Tuesday, August 29, 2006

Online Mortgages Easier than ever

The vast majority of us already use the Internet for email, to stay abreast of breaking news stories, to shop, surf the net, and play games. So the fact that people are now using it to get mortgages should come as no surprise. Online people get acess to various tools and spesially mortgage calculator so they can right away make the mortgage calculations. What is a surprise, however, is how fast the practice is growing.

According to a study by the Jupiter Research Corporation in New York, roughly 4 percent of all mortgages taken out in 2002 were financed on line; that works out to 1 percent for new mortgages and 3 percent for refinances. That was then. Today the number is climbing so fast that Celent, a Boston-based financial services consulting group, predicts that by 2005, 35 percent of all new loans will be generated online. In a recent report, the company says that currently 56 percent of all U.S. banks and 70 percent of all credit unions in the country have automated loan origination systems up and running. The company adds, “The online lending market is still in its early stages.” That doesn’t even include any of the non-bank and non-credit union mortgage lenders who now operate online.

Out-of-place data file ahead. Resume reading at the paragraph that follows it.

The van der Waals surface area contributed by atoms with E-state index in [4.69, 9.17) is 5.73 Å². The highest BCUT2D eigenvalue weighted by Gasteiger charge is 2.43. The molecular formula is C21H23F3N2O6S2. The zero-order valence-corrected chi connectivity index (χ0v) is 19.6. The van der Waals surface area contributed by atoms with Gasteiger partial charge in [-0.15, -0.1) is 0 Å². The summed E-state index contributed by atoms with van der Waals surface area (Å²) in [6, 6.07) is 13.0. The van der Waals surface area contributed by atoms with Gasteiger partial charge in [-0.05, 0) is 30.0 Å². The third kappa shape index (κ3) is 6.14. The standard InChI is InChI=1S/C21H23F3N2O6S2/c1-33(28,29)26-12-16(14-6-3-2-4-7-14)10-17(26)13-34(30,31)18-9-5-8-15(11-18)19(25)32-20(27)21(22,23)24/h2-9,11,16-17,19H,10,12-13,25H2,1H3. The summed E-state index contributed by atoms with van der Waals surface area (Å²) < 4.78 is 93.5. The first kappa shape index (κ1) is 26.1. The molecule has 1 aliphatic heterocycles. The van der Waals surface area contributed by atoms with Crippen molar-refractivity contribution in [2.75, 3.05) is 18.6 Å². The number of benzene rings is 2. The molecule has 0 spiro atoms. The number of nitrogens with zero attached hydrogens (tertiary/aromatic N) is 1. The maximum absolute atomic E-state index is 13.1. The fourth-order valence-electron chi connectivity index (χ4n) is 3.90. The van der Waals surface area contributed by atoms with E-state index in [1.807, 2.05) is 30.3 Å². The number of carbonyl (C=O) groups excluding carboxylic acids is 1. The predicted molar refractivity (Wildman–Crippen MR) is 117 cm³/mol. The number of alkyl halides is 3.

Kurt Pfotenhauer, a senior vice president for the Mortgage Bankers Association of America, explains, “A number of our members are using the Internet to reach consumers. In general, I think society and this industry are still in the midst of finding out just how the Internet will dramatically change our lives and the way we do business. As with every other business, the Internet is changing the way we talk to our customers. It is making information more available to people. This is leading to a more informed borrower, and that will be to the benefit of everyone.” Like other industry observers, Pfotenhauer says that as more people become computer literate and get used to doing more and more business online, online lending will grow. Most people are using the web to calculate their mortgage payments via mortgage calculator or loan calculator.

Go online and type the words “online morgage lender” into any search engine you choose. I recently did it with Google.com and was told there were 764,000 reports. Now try it with the name of your city. I picked a number of different locales and came up with: 20,200 reports in Chicago; 17,200 in Houston; 8,570 in Pittsburgh; 12,700 in Las Vegas; and 2,620 in Knoxville, Tenn. If you were to consult the Yellow Pages for any of those cities, the list of mortgage companies would be a lot shorter. If you were to pick those you could drive to in 10 minutes or less, the list would be shorter still.